Pre completion Sound testing is carried out when the construction of party walls and floors are largely complete. Windows should be in place with any vents closable. Internal and external doors should be in place, along with skirting, cornicing and plug sockets in place. Sound testing on floors must be carried out before any soft coverings are in place.

 Do detached properties require sound testing for Part E of Building Regulations?

No, only attached properties require sound tests, detached properties share no common partitions with any other properties.

Are internal walls/floor between rooms within a single dwelling sound tested?
No, Laboratory test based performance standards (Rw) exist for certain internal walls and floors, but they are not intended to be verified as-built by on site measurement and therefore sound insulation testing is not a requirement.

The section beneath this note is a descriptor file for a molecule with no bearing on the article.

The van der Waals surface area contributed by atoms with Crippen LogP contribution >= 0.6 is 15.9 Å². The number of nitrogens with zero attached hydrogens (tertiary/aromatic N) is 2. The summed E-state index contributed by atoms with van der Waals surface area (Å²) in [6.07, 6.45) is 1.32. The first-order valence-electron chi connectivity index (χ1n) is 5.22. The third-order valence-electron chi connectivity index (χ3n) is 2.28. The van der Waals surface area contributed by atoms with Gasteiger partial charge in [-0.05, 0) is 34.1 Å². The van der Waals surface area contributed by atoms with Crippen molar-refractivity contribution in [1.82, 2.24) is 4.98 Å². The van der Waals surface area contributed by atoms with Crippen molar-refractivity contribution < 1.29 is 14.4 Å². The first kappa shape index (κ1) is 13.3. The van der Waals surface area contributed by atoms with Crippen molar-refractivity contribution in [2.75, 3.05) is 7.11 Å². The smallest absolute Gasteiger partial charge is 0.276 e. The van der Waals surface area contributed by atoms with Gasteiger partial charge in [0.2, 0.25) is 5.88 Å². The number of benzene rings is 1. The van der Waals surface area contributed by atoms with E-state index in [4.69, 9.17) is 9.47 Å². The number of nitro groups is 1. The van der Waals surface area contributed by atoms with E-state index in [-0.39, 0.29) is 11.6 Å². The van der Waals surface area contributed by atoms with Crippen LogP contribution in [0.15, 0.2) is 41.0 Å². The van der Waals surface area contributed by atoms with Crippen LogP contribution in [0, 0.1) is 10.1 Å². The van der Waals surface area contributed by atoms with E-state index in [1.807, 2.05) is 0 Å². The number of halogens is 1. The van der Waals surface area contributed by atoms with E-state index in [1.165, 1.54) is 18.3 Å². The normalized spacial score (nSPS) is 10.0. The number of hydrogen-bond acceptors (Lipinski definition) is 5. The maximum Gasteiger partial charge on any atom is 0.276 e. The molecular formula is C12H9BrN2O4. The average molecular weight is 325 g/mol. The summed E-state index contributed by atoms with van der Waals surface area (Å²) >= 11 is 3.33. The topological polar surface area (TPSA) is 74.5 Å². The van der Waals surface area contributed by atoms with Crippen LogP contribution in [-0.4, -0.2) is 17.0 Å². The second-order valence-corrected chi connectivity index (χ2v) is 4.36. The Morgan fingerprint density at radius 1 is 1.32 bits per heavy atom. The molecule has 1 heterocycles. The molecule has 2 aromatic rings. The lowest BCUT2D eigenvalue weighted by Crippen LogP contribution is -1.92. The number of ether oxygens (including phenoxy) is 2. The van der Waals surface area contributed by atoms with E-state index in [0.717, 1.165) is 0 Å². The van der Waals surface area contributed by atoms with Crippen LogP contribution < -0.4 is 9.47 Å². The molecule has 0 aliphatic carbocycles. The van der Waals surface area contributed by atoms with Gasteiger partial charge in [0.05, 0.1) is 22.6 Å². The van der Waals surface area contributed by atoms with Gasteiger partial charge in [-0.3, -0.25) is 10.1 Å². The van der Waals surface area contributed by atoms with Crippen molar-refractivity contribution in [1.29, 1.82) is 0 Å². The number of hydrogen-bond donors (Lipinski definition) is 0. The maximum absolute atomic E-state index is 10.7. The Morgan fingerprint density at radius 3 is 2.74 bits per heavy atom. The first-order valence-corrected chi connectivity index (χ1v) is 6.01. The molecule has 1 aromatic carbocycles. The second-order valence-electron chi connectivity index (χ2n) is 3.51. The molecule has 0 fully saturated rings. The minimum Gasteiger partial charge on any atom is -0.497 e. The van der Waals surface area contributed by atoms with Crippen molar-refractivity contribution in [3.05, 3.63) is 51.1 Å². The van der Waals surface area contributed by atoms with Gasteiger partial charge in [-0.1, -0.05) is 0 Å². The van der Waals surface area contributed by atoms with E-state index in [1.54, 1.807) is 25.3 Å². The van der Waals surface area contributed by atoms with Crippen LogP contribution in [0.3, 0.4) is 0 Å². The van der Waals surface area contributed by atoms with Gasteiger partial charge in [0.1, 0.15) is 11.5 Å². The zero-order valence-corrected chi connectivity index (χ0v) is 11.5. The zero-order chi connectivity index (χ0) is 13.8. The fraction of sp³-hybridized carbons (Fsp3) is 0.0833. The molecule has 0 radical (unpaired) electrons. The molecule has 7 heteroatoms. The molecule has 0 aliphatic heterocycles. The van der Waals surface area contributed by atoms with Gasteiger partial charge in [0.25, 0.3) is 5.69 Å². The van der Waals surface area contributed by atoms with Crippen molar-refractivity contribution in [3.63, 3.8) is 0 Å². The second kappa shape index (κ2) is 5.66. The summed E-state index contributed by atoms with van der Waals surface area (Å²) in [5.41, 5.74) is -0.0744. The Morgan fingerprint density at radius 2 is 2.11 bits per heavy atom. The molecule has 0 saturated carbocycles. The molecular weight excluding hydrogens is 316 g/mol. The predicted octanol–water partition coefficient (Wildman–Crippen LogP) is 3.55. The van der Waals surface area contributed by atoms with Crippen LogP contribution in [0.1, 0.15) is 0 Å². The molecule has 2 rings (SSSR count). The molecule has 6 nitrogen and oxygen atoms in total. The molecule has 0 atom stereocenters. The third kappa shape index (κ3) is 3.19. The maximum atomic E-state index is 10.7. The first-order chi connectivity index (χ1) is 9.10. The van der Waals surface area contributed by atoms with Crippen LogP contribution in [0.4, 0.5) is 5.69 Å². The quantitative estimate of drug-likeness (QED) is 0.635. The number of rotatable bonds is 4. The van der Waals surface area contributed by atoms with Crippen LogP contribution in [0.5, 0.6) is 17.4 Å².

How many sound tests are needed on my Project?

Approved Document E states that one set of sound tests is required for every 10 units in a group or sub-group. A group or sub-group is defined where significant differences in construction or layout occur, for instance:

  • For a pair of semi-detached Houses – a set of tests would usually comprise two airborne sound insulation tests of a separating wall.
  • For Flats (up to 10 units) – a six pack would normally be required, this comprises of: two airborne wall tests, two airborne floor tests and two impact floor sound tests. The easiest way to work out the number of tests required is to multiply 1 x 6 packs for every 10 flats, i.e. if you have 22 flats you will require 3 x 6 packs which equals 18 sound tests in total.